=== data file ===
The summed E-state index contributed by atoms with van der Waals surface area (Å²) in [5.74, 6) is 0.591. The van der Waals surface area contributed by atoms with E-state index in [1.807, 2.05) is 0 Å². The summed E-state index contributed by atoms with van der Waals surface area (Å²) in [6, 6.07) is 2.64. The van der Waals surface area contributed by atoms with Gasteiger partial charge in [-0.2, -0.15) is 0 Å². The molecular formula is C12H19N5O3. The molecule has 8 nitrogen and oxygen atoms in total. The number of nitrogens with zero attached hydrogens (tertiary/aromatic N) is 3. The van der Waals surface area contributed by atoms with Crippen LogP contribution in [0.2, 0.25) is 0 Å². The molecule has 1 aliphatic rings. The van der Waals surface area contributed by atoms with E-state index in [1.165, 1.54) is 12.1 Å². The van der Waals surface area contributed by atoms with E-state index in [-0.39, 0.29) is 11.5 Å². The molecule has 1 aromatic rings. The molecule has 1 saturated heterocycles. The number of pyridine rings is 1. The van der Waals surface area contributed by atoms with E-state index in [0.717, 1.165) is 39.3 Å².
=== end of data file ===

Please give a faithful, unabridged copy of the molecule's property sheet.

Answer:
The summed E-state index contributed by atoms with van der Waals surface area (Å²) in [5.74, 6) is 0.591. The van der Waals surface area contributed by atoms with E-state index in [1.807, 2.05) is 0 Å². The summed E-state index contributed by atoms with van der Waals surface area (Å²) in [6, 6.07) is 2.64. The van der Waals surface area contributed by atoms with Gasteiger partial charge in [-0.2, -0.15) is 0 Å². The molecular formula is C12H19N5O3. The molecule has 8 nitrogen and oxygen atoms in total. The number of nitrogens with zero attached hydrogens (tertiary/aromatic N) is 3. The van der Waals surface area contributed by atoms with Crippen LogP contribution in [0.2, 0.25) is 0 Å². The molecule has 1 aliphatic rings. The van der Waals surface area contributed by atoms with E-state index in [1.165, 1.54) is 12.1 Å². The van der Waals surface area contributed by atoms with E-state index in [-0.39, 0.29) is 11.5 Å². The molecule has 1 aromatic rings. The molecule has 1 saturated heterocycles. The number of pyridine rings is 1. The van der Waals surface area contributed by atoms with E-state index in [0.717, 1.165) is 39.3 Å².